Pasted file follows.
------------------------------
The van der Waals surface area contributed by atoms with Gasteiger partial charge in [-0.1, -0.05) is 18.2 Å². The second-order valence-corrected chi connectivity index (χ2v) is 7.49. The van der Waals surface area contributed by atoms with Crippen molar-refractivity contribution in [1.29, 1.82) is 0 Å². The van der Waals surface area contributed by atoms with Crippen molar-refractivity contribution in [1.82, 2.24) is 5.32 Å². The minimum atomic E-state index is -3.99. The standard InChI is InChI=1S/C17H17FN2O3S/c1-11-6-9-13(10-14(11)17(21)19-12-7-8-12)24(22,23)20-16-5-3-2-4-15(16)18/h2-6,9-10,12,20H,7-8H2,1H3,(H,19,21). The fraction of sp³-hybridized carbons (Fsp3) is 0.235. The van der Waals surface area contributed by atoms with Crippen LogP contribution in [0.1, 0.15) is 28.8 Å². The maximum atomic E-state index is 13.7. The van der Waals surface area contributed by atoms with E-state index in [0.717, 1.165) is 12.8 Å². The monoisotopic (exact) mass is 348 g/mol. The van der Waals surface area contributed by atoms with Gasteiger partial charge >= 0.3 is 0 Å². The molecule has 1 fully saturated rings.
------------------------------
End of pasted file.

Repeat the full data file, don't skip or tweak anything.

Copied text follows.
The van der Waals surface area contributed by atoms with Gasteiger partial charge in [-0.1, -0.05) is 18.2 Å². The second-order valence-corrected chi connectivity index (χ2v) is 7.49. The van der Waals surface area contributed by atoms with Crippen molar-refractivity contribution in [1.29, 1.82) is 0 Å². The van der Waals surface area contributed by atoms with Crippen molar-refractivity contribution in [1.82, 2.24) is 5.32 Å². The minimum atomic E-state index is -3.99. The standard InChI is InChI=1S/C17H17FN2O3S/c1-11-6-9-13(10-14(11)17(21)19-12-7-8-12)24(22,23)20-16-5-3-2-4-15(16)18/h2-6,9-10,12,20H,7-8H2,1H3,(H,19,21). The fraction of sp³-hybridized carbons (Fsp3) is 0.235. The van der Waals surface area contributed by atoms with Crippen LogP contribution in [0.1, 0.15) is 28.8 Å². The maximum atomic E-state index is 13.7. The van der Waals surface area contributed by atoms with E-state index in [0.717, 1.165) is 12.8 Å². The monoisotopic (exact) mass is 348 g/mol. The van der Waals surface area contributed by atoms with Gasteiger partial charge >= 0.3 is 0 Å². The molecule has 1 fully saturated rings.